Last weekend, two cup competitions were taking place. One kicked off with 145 goals in just 32 games. The other was a youth tournament coming to a conclusion in Northern Ireland and saw Manchester United’s U-16s humbled in the final by Qatari side Aspire.
The first, of course, was the DFB Pokal. Won comprehensively in May by Schalke, 64 teams began the road to Berlin. The second was the Milk Cup. Not to be confused with the English League Cup sponsored by the Milk Marketing Board in the 1980s, that is the subject of this piece. This much maligned cup, renamed six times since 1982, is in desperate need of an overhaul.
Crowds are dwindling – despite the competition being split into north and south, only two of the 35 first round ties last year passed the 10,000 mark (Leeds and Southampton). Clubs, particularly in the Premier League, are happy to prioritise the league over the now called ‘Carling Cup’. The proverbial European carrot at the end of the stick appears not tantalising enough for many to take it seriously. The exception being Birmingham, who paid for Europa League football with their Premier League lives.
Next midweek, the 51st season of the English League Cup will kick off in earnest. Ok, Crawley have already seen off AFC Wimbledon in the prelims BUT I mean the first round proper. In the days to follow, numerous media sources – tenner says that the Beeb does a half-baked job of criticising crowds – will likely slate the competition. [Note: the attendance figures will be up on last year thanks to West Ham and a Nottingham derby]. Not one will offer up a well thought out plan to ‘save the cup.’
So here’s my attempt…
The following, rather predictably of course – why else would a post on an English cup competition appear on a German football site – will outline how the DFB Pokal could be a model on which the Football League could base a potential revamp.
Why? Well my main justification is attendances. You could argue that any cup is incredibly exciting but if a tree falls in the woods…. As aforementioned, only two of the Carling Cup first round ties passed 10,000. In Germany, 18 of the 32 ties broke that mark, and even that figure is somewhat constrained by ground capacity.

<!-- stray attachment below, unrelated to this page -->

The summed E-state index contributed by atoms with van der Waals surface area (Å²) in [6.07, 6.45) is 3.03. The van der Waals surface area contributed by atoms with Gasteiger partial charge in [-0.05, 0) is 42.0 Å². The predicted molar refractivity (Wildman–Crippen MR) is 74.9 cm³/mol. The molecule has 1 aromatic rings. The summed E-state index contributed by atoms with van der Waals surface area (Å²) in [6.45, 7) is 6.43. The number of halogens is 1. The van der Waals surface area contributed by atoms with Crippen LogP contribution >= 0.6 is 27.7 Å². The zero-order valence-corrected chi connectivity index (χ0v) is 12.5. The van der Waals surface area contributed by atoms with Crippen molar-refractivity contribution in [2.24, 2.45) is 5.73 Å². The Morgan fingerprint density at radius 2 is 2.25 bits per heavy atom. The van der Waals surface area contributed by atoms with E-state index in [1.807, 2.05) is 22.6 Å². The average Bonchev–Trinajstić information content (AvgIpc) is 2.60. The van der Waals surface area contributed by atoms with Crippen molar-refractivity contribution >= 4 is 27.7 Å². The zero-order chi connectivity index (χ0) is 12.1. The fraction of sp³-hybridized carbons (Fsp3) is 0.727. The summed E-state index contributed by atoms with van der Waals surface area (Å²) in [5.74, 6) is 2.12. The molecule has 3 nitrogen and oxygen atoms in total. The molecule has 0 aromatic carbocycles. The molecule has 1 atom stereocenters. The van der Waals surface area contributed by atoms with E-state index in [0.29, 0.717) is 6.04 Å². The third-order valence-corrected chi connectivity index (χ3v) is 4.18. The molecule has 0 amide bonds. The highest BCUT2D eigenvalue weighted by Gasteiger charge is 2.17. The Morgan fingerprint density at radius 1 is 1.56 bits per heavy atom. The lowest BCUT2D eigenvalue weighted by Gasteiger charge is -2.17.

First a bit of groundwork. Who plays in the DFB Pokal is determined by last season’s Bundesliga and 2.Bundesliga constitution, the performance of teams in the 3.Liga and the winners of 21 regional cups. Immediately there’s a huge difference – not all teams are fully-pro. Some are amateur.
Anyway, all these cup winners, the four best placed 3.Liga teams and the four lowest placed 2.Bundesliga teams are drawn at home. The remaining teams – there are no byes for European outfits – are drawn away, meaning there’s a good chance each amateur and semi-pro club will get a big windfall. For example, VfB Oldenburg of the fifth tier Niedersachsenliga hosted Bundesliga ever-presents Hamburger SV and lost only to a late Mladen Petric goal. Elsewhere, SVN Zweibrücken had to move their tie against Mainz to bring in 12000 fans that saw their team lose narrowly in extra-time.
So there’s number one – have lower ranked teams hosting the higher ranked teams.
Number two: No automatic byes based on league position. But 92 doesn’t halve down to 1? Fine, then pick randomly out of a hat.
If you randomly select 36 teams to go through, you then have 56 remaining clubs, of which the lower ranked 28 host the remaining higher ranked 28. The winners then join the lucky 36 and the process is repeated with 64 teams. From round three, the seeds are abandoned and it becomes a random draw. Some people oppose this motion by claiming that the organisers try to ‘create magic’ and that cups should be completely unsystematic. And to a certain extent I agree. But to that, I’d argue I’d rather have magic created than none at all. Who doesn’t love an upset? And what chance has a club like Barnet got of negotiating two rounds and then somehow drawing Liverpool or Arsenal at home out of the hat?
Talking of upsets, there were a number last weekend in the Pokal. Dynamo Dresden, newly promoted to the second tier, came from three goals down to beat Bayer Leverkusen. Notably (ok, maybe not) all of Dresden’s goals were scored after Michael Ballack entered play… Red Bull won the battle with Volkswagen in Leipzig as Daniel Frahn’s stunning hat-trick left Felix Magath rather angry at his new look Wolfsburg side. The forgotten team of Munich, SpVgg Unterhaching dumped out Freiburg and Heidenheim came from behind to embarrass Werder Bremen, who apparently still can’t defend.
Back to the point…. The main problem with my theory is that Germany only has one cup competition. A fact, it could be argued, that has helped the nationalmannschaft in recent seasons as English players continue to embarrassingly blame fatigue on a biannual basis. With the FA Cup untouchable, and rightly so, the League Cup has a lot to contend with. It is in essence regarded as a ‘reserve’ competition to the ‘Holy Grail’ of English football.
Something has to be done. The League Cup holds some of my finest footballing memories – infact, nearly all of them. I don’t want to lose it.
The second round draw for the DFB Pokal takes place this Saturday (6th August). A Dynamo Dresden fan was so excited about his team making the draw, he managed to do this….